BIPOC Mental Health Awareness Month
July is recognized at BIPOC Mental Health Awareness Month, and was created in hopes of bringing awareness to the unique struggles that underrepresented groups face in regard to mental illness.
Bebe Moore Campbell National Minority Mental Health Awareness Month - The National Alliance on Mental Illness
Mental health conditions do not discriminate based on race, color, gender or identity. Anyone can experience the challenges of mental illness regardless of their background. However, background and identity can make access to mental health treatment much more difficult. Bebe Moore Campbell National Minority Mental Health Awareness Month was established in 2008 to start changing this. Each year millions of Americans face the reality of living with a mental health condition. Taking on the challenges of mental health conditions, health coverage and the stigma of mental illness requires all of us. In many communities, these problems are increased by less access to care, cultural stigma and lower quality care.
The History of BIPOC Mental Health Awareness Month - Immigration Evaluation Institute
July is National BlPOC Mental Health Awareness Month, with ‘BIPOC’ standing for ‘Black, Indigenous, and People of Color.’ Formerly known as ‘Minority Mental Health Awareness Month,’ Mental Health America has since renamed this important month to prioritize the identities of individuals, rather than focusing on their quantity. However, the mission of this month remains the same — to continue the visionary work of Bebe Moore Campbell and bring awareness to the unique struggles that underrepresented groups face regarding mental illness in the U.S.
WATCH & ATTEND
America Reframed: Any Given Day - WorldChannel.org
Filmmaker Margaret Byrne follows Angela, Dimitar and Daniel, three Chicagoans participating in a specialized court probation program, as they manage their respective mental illnesses while searching for stability in their families, friendships, jobs and housing. Byrne’s intimate observations of the three, captures the hard-fought triumphs and struggles of living at the intersection of mental illness, poverty, and addiction. As Byrne intimately documents their rarely-seen struggles, she is forced to also reckon with her own history of mental illness.
Filmed over five years, ANY GIVEN DAY exposes a carceral system designed for punishment, yet often used as a replacement for mental health care. The absence of support takes a toll on family members and friends whom Angela, Dimitar and Daniel provide for and depend on. The resulting stigma and isolation keep them caught in cycles of victory and defeat. The film provides deeply personal insight into the necessity of caring relationships, especially when life is at its most difficult.
Dear White People - Netflix
From my personal experience, and according to research, there’s a commonly held belief that minorities (and also men) are supposed to “get over it.” That is, get over emotional, traumatic experiences quickly or else be labeled a whiner or weak. Oftentimes, minority (and male) characters in the media and on TV shows are portrayed doing exactly this. They experience something dramatic, but are over it by the next episode and are seen as strong and resilient. Dear White People carries Reggie’s trauma over an entire season and portrays the long-term consequences of his experience. PTSD is one of many mental health disorders disproportionately affecting black persons, according to The National Alliance on Mental Illness (NAMI).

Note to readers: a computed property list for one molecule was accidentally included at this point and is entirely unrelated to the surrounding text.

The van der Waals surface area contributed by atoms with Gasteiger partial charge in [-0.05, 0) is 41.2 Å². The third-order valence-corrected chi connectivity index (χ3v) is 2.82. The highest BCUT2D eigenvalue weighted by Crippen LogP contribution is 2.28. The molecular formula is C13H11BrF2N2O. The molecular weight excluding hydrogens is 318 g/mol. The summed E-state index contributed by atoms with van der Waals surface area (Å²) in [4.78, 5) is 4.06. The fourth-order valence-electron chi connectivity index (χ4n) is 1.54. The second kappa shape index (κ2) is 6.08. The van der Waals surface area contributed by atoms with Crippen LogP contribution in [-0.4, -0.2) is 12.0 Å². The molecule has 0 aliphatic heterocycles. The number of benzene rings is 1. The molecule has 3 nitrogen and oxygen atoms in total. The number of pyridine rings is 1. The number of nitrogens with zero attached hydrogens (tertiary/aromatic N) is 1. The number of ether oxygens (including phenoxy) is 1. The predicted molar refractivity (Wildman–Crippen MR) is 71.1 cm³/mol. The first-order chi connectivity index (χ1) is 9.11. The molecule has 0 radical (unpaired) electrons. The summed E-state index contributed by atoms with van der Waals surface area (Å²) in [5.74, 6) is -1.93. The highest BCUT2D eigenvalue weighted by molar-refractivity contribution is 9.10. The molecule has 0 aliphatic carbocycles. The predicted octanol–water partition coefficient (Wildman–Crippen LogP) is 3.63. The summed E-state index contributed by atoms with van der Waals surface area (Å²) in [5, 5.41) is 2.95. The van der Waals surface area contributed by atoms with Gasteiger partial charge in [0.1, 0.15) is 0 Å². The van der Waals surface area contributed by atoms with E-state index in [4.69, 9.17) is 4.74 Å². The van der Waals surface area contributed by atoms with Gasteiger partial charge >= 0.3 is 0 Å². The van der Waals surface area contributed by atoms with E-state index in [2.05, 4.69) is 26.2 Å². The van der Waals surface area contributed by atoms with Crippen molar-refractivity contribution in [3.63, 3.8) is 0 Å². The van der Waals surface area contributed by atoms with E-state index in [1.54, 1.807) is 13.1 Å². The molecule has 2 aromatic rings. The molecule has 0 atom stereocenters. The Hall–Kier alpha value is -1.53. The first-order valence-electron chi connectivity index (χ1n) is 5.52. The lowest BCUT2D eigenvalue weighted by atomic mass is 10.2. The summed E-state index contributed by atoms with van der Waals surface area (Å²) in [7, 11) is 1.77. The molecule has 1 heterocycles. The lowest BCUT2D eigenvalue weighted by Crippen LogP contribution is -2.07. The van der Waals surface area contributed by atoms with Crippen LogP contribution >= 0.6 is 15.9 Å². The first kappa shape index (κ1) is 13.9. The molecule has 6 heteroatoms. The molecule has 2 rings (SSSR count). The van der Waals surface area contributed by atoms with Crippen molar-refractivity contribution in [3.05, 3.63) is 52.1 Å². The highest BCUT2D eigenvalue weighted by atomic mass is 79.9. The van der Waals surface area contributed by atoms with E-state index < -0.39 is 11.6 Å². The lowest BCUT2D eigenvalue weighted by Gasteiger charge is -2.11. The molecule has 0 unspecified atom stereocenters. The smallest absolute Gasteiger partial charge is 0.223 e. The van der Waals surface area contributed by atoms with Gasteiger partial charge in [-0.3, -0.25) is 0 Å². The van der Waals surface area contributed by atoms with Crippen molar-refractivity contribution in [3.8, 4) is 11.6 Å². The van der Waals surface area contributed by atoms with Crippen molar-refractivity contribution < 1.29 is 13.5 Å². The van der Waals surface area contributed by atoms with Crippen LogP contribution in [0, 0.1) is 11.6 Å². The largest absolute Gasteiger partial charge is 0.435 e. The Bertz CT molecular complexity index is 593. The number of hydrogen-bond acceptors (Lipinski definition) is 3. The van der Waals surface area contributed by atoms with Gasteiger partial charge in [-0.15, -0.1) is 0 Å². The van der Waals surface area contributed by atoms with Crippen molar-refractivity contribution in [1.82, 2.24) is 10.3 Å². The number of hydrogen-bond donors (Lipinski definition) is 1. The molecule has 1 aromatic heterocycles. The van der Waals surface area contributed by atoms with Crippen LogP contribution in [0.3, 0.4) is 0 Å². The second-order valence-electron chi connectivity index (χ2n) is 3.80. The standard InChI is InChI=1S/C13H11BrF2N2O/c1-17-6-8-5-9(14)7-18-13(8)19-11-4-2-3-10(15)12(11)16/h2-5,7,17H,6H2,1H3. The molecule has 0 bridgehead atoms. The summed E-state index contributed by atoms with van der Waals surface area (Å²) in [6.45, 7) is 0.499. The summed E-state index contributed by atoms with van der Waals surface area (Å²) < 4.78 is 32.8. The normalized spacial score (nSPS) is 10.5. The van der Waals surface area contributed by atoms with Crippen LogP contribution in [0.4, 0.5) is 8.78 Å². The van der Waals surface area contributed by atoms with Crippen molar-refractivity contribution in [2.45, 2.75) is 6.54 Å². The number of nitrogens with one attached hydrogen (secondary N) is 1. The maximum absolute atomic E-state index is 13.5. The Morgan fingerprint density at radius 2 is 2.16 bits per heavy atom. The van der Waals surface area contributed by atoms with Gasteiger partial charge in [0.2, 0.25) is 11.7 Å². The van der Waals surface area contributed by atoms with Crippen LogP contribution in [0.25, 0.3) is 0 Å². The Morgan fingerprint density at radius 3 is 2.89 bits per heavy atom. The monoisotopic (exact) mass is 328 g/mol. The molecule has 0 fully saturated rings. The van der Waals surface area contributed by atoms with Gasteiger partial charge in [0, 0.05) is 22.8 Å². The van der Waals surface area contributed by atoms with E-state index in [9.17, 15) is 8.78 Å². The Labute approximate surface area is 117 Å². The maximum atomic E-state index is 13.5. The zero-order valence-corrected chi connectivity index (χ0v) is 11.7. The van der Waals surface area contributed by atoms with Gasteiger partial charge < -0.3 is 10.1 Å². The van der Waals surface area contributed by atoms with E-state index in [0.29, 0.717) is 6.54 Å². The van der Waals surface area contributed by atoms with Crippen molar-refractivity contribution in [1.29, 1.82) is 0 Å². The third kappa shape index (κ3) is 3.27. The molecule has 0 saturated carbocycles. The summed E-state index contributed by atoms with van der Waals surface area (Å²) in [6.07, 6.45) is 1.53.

This BIPOC Mental Health Awareness Month, join 'Any Given Day' filmmaker Margaret Byrne, Cook County Felony Mental Health Court Judge Lauren Edidin, and film subject Daniel Brown for a discussion on what it's like to live with mental illness in America and what programs are available to help. Moderated by Kameelah Mu’Min Rashad, founder, and president of the Muslim Wellness Foundation.
July 7, 2022
7pm ET / 4pm PT
Black Mental Health Matters - Stories All Around Us Podcast
This pilot episode was originally released in July 2021. July is BIPOC Mental Health Awareness Month. So when our family at the Run Movement Non-Profit Organization reached out to collaborate on an awareness campaign, we jumped at the chance to make it happen. In this special episode of Stories All Around Us, you’ll hear multiple perspectives on the pursuit of mental health, from Black people who engage in this journey every single day.
Mental health, code-switching and how DEI leaders can support BIPOC mental health at work with Minaa B. - Inclusion Works Podcast
In this episode we speak to Minaa B., a therapist, wellbeing coach and mental health thought leader, as part of our Mental Health Awareness Week series. Minaa speaks about the relationship between inclusion and mental health, advice for leaders to support BIPOC mental health at work, and the trends she’s seeing in mental health as we tentatively emerge from the Covid-19 pandemic. Minaa also shares her view on covering and code-switching at work, and unpacks why wellbeing is a white-centered space and how the medical and mental health community has traditionally excluded BIPOC.
Seeking counseling or therapy can be a vulnerable process. To that, add the challenges that people with marginalized identities face such as neglect, prejudice, silencing, micro-aggressions, and language or financial barriers. Getting the right help can become an overwhelming task.
Finding a therapist should not feel like a gamble.
All people with all abilities in all bodies deserve equal access to identity affirming, culturally responsive care.
We aim to make this process simpler and safer.
We center the needs of Black, Indigenous, and People of Color (BIPOC) and the 2SLGBTQIA+ community. We amplify the voices and expressions of Neurodivergent and Disabled communities.
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